4.  Dive or snorkel on it to see what’s up down there.  If it’s laying on it’s side, you may need to hand set it – the object is to get it started digging in — wriggle the tip into the bottom as much as you can by hand.

5.  Now’s the time to add the nylon snubber – the windlass should NOT take the load when you’re backing down.  You’ll ruin an expensive piece of equipment.  Once the snubber is tied off on both sides and extra chain dropped so that the chain is slack and the nylon rode snubber is taking the shock we move on to #6.

6.  Now back down hard – we use full reverse throttle, but about 500 rpms at a time — David will say “give me 1000 rpms” and he’ll watch, then 1500 rpms, then 2000 and finally full reverse.  If it moves, we start over.  The anchoring drill can be frustrating when you can’t get it to set.  Some criticize us for running up the rpms so high that we’ll pull it out.  On the other hand, wouldn’t we rather pull it out now than in the middle of the night in a storm?

7.  Anchor set, now it’s time to pay attention to the rode.  Less than adequate scope is probably the primary reason boats drag.    #2 is probably failure to set the anchor and check it to make sure it’s well dug in.  In circumstances where you’re anchoring in a river or mucky dirty water deep enough that you can’t physically check it, it’s even more important to back it down hard and make SURE you’re not going anywhere.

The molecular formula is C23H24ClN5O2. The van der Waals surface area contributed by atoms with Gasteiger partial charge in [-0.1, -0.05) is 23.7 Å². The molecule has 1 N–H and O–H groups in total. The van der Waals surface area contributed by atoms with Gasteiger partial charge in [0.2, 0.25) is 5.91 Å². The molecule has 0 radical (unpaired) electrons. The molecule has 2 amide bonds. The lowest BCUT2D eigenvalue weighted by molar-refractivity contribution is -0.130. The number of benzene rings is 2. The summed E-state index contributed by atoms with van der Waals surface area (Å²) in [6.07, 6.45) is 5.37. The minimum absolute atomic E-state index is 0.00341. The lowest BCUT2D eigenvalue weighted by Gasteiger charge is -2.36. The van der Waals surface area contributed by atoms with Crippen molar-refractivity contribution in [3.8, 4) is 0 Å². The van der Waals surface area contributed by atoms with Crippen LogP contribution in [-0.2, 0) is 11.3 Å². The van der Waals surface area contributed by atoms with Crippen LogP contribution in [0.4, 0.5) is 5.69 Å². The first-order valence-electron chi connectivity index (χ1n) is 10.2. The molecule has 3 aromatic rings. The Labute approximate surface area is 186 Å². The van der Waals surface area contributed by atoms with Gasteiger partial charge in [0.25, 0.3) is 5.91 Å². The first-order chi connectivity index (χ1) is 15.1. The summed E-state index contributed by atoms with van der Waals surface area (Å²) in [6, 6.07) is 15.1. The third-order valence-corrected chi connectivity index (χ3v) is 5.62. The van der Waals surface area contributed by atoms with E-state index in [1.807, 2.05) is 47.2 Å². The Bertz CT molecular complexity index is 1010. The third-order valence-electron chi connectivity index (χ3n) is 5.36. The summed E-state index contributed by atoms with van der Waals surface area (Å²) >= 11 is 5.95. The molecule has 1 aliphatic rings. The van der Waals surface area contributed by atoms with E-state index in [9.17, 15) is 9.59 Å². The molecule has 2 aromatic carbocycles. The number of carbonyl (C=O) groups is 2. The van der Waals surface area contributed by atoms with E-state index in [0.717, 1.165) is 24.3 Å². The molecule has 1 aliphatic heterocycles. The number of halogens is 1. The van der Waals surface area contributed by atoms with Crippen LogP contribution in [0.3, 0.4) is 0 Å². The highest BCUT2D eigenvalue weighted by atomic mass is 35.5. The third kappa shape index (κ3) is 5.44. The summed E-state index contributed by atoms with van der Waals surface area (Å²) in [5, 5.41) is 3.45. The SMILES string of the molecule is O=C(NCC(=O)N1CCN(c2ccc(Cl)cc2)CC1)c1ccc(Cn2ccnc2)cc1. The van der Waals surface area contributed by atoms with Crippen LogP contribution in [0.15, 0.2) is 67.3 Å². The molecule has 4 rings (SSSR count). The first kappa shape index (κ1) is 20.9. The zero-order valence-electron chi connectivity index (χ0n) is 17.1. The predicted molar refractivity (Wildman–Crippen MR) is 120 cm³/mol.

Back to scope … err on the side of too much rather than too little.  Mark your chain or rode so you KNOW how much you have out, you’re not just guessing.   We usually have 7-1 out – be sure to include the distance to the bow from the water.  And if we’re expecting bad weather, we’ll have more like 10-1, unless the anchorage is too crowded, either from other boats or reefs/rocks/obstructions.

Beware, Brown Bar/Reef Behind Boat!  Inner Reef, San Blas, Panama

Beware, Brown Bar/Reef Behind Boat! Inner Reef, San Blas, Panama

8.   Let it settle a few minutes while you attend to other boat chores – the sails should be put away and covered, electronics turned off and covered, aboard Winterlude we put the shade connector back between the bimini and the dodger,  launch the dinghy, whatever; then check bearings and take GPS coordinates.  We write them down – see the SAIL Magazine article “The Exit Strategy” for more.

I’m constantly amazed at boats that pull in, throw down maybe 20 feet in 8 feet of water, jump in their dinghy and off they go.   What’s wrong with having lunch or a snack, relaxing in the cockpit an hour or even two before you jump off the boat to go explore?    We have a “rule” that we never leave the boat within one hour of anchoring – mostly it works, sometimes extenuating circumstances preclude the “rule” but we try.

Do you do “everyday anchoring” differently?   Leave a comment and share!  THX!  Jan



  1. John Bourne says:

    After dropping and securing your anchor, it’s always advisable to take a 3 point fix from the cockpit. I usually line up 3 lateral reference points within a 270 degree sweep of the shore.
    For instance sight a rock that may line up with a building. Another fix could be a tree on the foreshore that lines up with another tree on a bank or hill behind it etc. Once you have sighted these 3 fixes, make a coffee, chill out and recheck the fixes after 30 mins or so, see what changes, you’ll soon know if the anchor is drifting. Recheck these references especially if the wind comes up.